Studebaker Commander Series
Model Year: 1966
Location of Manufacture: Hamilton, Ontario
Studebaker has a long history in the North American automotive industry. Founded in 1852 in South Bend, Indiana, the company originally produced wagons for farmers and the military. The company entered the motorized vehicle business in 1902 with an electric car, and shifted to producing gas-powered cars in 1904. Like Ford, Gray-Dort and others, Studebaker had a plant in Walkerville, Ontario in the 1920s. There they assembled cars using American parts and advertised them as “British built,” thus avoiding the tariffs normally imposed on foreign vehicles. This also gave the company access to the entire Commonwealth market.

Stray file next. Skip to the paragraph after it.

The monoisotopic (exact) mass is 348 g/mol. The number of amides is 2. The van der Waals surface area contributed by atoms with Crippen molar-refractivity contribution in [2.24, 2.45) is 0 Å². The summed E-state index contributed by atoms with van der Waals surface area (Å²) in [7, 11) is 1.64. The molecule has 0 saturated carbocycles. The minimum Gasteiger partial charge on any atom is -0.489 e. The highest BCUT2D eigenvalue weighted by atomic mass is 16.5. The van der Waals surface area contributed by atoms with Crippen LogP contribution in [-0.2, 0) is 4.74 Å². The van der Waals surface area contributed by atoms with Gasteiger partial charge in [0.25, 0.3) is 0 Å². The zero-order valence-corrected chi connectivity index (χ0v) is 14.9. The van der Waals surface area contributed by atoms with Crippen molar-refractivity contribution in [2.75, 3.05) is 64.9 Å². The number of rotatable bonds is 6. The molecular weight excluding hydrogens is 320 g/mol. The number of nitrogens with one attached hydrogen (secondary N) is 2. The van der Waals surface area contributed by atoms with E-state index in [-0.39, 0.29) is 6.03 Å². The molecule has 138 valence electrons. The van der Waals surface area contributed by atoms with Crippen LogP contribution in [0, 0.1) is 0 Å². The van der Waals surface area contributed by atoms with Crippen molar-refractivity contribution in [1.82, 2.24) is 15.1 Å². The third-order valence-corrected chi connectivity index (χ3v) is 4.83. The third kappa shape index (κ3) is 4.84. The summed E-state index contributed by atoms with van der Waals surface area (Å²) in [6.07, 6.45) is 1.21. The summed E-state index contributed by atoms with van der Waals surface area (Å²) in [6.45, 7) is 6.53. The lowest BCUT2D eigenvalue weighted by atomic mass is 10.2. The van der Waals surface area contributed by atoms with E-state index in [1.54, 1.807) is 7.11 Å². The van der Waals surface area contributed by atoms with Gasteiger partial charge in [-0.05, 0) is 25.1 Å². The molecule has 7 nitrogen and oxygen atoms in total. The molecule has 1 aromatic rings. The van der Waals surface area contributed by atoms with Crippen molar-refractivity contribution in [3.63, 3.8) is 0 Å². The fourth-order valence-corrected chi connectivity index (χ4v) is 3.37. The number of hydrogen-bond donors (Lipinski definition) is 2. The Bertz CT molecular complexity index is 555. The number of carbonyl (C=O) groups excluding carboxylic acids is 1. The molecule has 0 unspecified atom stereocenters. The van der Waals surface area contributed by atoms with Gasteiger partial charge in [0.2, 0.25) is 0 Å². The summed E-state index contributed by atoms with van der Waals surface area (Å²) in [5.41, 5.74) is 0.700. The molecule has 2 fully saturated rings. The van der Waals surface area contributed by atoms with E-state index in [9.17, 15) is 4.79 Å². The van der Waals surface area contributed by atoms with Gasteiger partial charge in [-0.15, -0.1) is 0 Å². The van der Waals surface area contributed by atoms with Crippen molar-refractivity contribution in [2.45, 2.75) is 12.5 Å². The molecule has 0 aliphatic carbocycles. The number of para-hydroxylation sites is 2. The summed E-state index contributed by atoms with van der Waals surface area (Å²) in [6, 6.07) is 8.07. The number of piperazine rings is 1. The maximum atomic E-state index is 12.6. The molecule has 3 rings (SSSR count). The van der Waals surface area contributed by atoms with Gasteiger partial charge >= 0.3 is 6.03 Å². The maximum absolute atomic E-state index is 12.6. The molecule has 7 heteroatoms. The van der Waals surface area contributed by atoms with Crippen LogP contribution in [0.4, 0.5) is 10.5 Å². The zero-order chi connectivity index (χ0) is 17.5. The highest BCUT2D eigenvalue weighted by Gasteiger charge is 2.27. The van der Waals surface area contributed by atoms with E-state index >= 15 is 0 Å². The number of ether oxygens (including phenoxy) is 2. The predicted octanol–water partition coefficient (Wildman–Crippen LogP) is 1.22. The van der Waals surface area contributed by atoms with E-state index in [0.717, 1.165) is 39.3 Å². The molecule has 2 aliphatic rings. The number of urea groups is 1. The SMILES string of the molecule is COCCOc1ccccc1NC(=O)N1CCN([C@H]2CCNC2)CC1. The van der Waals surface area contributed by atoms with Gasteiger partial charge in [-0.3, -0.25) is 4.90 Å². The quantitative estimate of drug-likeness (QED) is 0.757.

Recognizing Hamilton, Ontario’s central role in the Canadian steel industry, Studebaker set up an auto factory in that city in 1947. Located in a former World War II anti-aircraft gun factory, the Studebaker plant manufactured cars using engines made in the U.S. until 1963. With the closing of the company’s South Bend plant in that same year, all production moved to the Hamilton facility. A goal of producing 20,000 cars per year was set and production on four models began – the Daytona, Cruiser, Commander and Wagonaire.
Sales of the Studebaker declined in the early to mid 1960s, due largely to competition from Ford and General Motors. Studebaker, whose workers were among the highest paid in the industry, found it increasingly more difficult to compete. Production in 1966 was less than half of what it was in 1965, and it was decided that no new models would be produced in 1967. The last Studebaker rolled off of the Hamilton assembly line in March of 1966, leaving some 700 workers unemployed. The impact on Hamilton’s work force was enormous – Studebaker had been that city’s 10th largest employer.